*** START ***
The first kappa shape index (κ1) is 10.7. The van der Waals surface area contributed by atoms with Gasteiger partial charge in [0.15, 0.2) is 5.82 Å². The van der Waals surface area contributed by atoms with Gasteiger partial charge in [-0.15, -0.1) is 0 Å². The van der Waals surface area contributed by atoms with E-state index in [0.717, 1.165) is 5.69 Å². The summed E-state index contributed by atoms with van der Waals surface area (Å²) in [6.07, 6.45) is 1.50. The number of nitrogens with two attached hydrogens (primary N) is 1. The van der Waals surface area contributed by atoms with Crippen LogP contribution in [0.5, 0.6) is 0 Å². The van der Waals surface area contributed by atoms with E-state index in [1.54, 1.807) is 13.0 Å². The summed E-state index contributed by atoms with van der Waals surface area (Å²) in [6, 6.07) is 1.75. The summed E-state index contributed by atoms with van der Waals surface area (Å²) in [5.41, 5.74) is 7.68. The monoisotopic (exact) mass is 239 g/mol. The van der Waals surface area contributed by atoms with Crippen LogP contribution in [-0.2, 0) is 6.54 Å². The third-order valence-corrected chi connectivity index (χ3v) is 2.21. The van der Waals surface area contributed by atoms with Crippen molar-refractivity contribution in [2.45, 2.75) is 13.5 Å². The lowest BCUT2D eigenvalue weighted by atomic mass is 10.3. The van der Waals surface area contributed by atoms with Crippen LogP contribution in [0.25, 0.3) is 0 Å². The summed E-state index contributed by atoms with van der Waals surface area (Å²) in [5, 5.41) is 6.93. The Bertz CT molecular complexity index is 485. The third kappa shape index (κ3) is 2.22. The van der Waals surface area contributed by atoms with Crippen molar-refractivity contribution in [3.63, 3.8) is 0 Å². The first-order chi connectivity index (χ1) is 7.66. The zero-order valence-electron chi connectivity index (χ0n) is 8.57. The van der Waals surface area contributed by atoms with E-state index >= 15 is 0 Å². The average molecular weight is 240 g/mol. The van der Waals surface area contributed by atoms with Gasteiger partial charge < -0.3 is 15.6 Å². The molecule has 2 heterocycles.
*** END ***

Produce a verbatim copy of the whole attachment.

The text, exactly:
The first kappa shape index (κ1) is 10.7. The van der Waals surface area contributed by atoms with Gasteiger partial charge in [0.15, 0.2) is 5.82 Å². The van der Waals surface area contributed by atoms with Gasteiger partial charge in [-0.15, -0.1) is 0 Å². The van der Waals surface area contributed by atoms with E-state index in [0.717, 1.165) is 5.69 Å². The summed E-state index contributed by atoms with van der Waals surface area (Å²) in [6.07, 6.45) is 1.50. The number of nitrogens with two attached hydrogens (primary N) is 1. The van der Waals surface area contributed by atoms with Crippen LogP contribution in [0.5, 0.6) is 0 Å². The van der Waals surface area contributed by atoms with E-state index in [1.54, 1.807) is 13.0 Å². The summed E-state index contributed by atoms with van der Waals surface area (Å²) in [6, 6.07) is 1.75. The summed E-state index contributed by atoms with van der Waals surface area (Å²) in [5.41, 5.74) is 7.68. The monoisotopic (exact) mass is 239 g/mol. The van der Waals surface area contributed by atoms with Crippen LogP contribution in [-0.2, 0) is 6.54 Å². The third-order valence-corrected chi connectivity index (χ3v) is 2.21. The van der Waals surface area contributed by atoms with Crippen molar-refractivity contribution in [2.45, 2.75) is 13.5 Å². The lowest BCUT2D eigenvalue weighted by atomic mass is 10.3. The van der Waals surface area contributed by atoms with Crippen LogP contribution in [0.25, 0.3) is 0 Å². The summed E-state index contributed by atoms with van der Waals surface area (Å²) in [5, 5.41) is 6.93. The Bertz CT molecular complexity index is 485. The third kappa shape index (κ3) is 2.22. The van der Waals surface area contributed by atoms with Crippen molar-refractivity contribution in [3.63, 3.8) is 0 Å². The first-order chi connectivity index (χ1) is 7.66. The zero-order valence-electron chi connectivity index (χ0n) is 8.57. The van der Waals surface area contributed by atoms with E-state index >= 15 is 0 Å². The average molecular weight is 240 g/mol. The van der Waals surface area contributed by atoms with Gasteiger partial charge < -0.3 is 15.6 Å². The molecule has 2 heterocycles.